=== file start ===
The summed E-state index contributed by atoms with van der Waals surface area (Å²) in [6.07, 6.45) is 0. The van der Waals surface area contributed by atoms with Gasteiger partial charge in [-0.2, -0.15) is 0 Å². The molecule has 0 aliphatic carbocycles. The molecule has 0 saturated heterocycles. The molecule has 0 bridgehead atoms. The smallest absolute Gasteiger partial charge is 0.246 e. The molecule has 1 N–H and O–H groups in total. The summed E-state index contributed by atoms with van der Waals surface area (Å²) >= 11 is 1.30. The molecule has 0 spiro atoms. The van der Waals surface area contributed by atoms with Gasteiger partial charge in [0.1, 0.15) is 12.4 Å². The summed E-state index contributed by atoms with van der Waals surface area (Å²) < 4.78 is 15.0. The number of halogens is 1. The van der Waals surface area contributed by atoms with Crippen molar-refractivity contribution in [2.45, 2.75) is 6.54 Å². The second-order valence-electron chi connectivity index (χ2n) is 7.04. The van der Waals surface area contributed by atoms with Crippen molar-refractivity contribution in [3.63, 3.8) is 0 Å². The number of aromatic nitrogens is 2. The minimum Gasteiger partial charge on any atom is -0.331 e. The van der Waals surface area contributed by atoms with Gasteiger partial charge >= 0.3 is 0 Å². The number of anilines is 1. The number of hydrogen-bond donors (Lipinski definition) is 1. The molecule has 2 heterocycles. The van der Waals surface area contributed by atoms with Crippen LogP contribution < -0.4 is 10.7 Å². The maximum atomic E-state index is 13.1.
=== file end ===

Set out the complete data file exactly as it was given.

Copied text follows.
The summed E-state index contributed by atoms with van der Waals surface area (Å²) in [6.07, 6.45) is 0. The van der Waals surface area contributed by atoms with Gasteiger partial charge in [-0.2, -0.15) is 0 Å². The molecule has 0 aliphatic carbocycles. The molecule has 0 saturated heterocycles. The molecule has 0 bridgehead atoms. The smallest absolute Gasteiger partial charge is 0.246 e. The molecule has 1 N–H and O–H groups in total. The summed E-state index contributed by atoms with van der Waals surface area (Å²) >= 11 is 1.30. The molecule has 0 spiro atoms. The van der Waals surface area contributed by atoms with Gasteiger partial charge in [0.1, 0.15) is 12.4 Å². The summed E-state index contributed by atoms with van der Waals surface area (Å²) < 4.78 is 15.0. The number of halogens is 1. The van der Waals surface area contributed by atoms with Crippen molar-refractivity contribution in [2.45, 2.75) is 6.54 Å². The second-order valence-electron chi connectivity index (χ2n) is 7.04. The van der Waals surface area contributed by atoms with Crippen molar-refractivity contribution in [3.63, 3.8) is 0 Å². The number of aromatic nitrogens is 2. The minimum Gasteiger partial charge on any atom is -0.331 e. The van der Waals surface area contributed by atoms with Gasteiger partial charge >= 0.3 is 0 Å². The number of anilines is 1. The number of hydrogen-bond donors (Lipinski definition) is 1. The molecule has 2 heterocycles. The van der Waals surface area contributed by atoms with Crippen LogP contribution < -0.4 is 10.7 Å². The maximum atomic E-state index is 13.1.